Sentiers du Patrimoine ®



Informations directionnelles

Continuez par la rue de Chantereine jusqu'à la Croix-du-But. Poursuivre à gauche par la rue de la Croix-du-But et traverser la Grande Rue. La remonter sur la droite jusqu'aù cimetière pour voir la plaque sur les croix.

Prochain point :


Prochain point : lat="49.0906928" lon="1.8746314"

Protestant thinking in the Vexin



John Calvin (1509 – 1564)...

After studying philosophy and law, Calvin broke with the Roman Catholic Church around 1533 to become a theologian, preacher and polemicist.  He fled to Switzerland to escape the persecution against Protestants in France. In Basel, in 1536, he published a first edition of his foremost work, Institutes of the Christian Religion, in which he defended his faith and expounded the doctrines of the Reformation. Keen to establish the Reform in France, he supported the building of churches and trained pastors. Legend has it that Calvin stayed in the châteaux of Hazeville and Gadancourt, at which time he may have converted several of the region's overlords. The hamlet of Enfer ('Hell' in French), in Wy-dit-Joli-Village, is said to have been named thus as a reminder of Calvin's sermon against purgatory and hell.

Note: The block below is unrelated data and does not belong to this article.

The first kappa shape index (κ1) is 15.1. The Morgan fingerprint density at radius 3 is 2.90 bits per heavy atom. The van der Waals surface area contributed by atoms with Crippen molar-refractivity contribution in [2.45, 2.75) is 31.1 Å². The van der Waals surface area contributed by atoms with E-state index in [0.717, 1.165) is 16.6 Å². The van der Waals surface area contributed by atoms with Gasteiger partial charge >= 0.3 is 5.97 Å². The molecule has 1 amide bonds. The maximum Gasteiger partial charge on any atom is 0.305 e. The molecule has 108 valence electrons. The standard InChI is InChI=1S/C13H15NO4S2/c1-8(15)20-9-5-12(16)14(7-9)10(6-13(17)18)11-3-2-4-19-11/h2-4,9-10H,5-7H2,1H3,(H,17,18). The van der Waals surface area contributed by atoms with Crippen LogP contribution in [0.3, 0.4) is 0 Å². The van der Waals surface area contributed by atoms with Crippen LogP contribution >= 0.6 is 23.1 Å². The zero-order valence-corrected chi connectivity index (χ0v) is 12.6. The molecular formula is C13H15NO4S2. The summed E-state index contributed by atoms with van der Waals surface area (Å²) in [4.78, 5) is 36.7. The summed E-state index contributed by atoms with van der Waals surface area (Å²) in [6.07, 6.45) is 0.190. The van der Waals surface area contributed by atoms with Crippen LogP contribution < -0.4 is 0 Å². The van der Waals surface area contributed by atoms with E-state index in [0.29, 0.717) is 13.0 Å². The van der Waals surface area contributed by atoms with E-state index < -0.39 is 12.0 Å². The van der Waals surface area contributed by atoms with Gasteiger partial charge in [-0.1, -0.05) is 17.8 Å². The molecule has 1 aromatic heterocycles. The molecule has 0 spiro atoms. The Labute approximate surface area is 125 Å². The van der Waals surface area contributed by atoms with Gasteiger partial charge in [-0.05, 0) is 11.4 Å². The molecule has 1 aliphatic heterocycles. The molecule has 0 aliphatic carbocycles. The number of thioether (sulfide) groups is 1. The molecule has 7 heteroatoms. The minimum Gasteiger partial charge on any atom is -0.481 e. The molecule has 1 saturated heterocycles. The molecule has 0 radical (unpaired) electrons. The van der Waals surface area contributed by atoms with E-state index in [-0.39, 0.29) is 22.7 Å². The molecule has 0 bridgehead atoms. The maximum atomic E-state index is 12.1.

...and the Reform in Avernes

The Reformed Faith took root in Avernes around 1563. The church built in the early seventeenth century is thought to have been one of the oldest in France. Probably modest in size, it was located in the heart of the village in the Rue du Château. At the time, its proximity to the Catholic church led to rivalries and discontent. The place called 'Le Cimetière aux Huguenots' ('The Huguenot Cemetery') harks back to the appearance of the religion here.  In 1685, the church was destroyed, just five days after the revocation of the Edict of Nantes, which granted Protestants religious, civil and political rights, as well as places of refuge. Several hundred Huguenots from Vexin and Mantois left France after the edict was revoked.





by Expression Nomade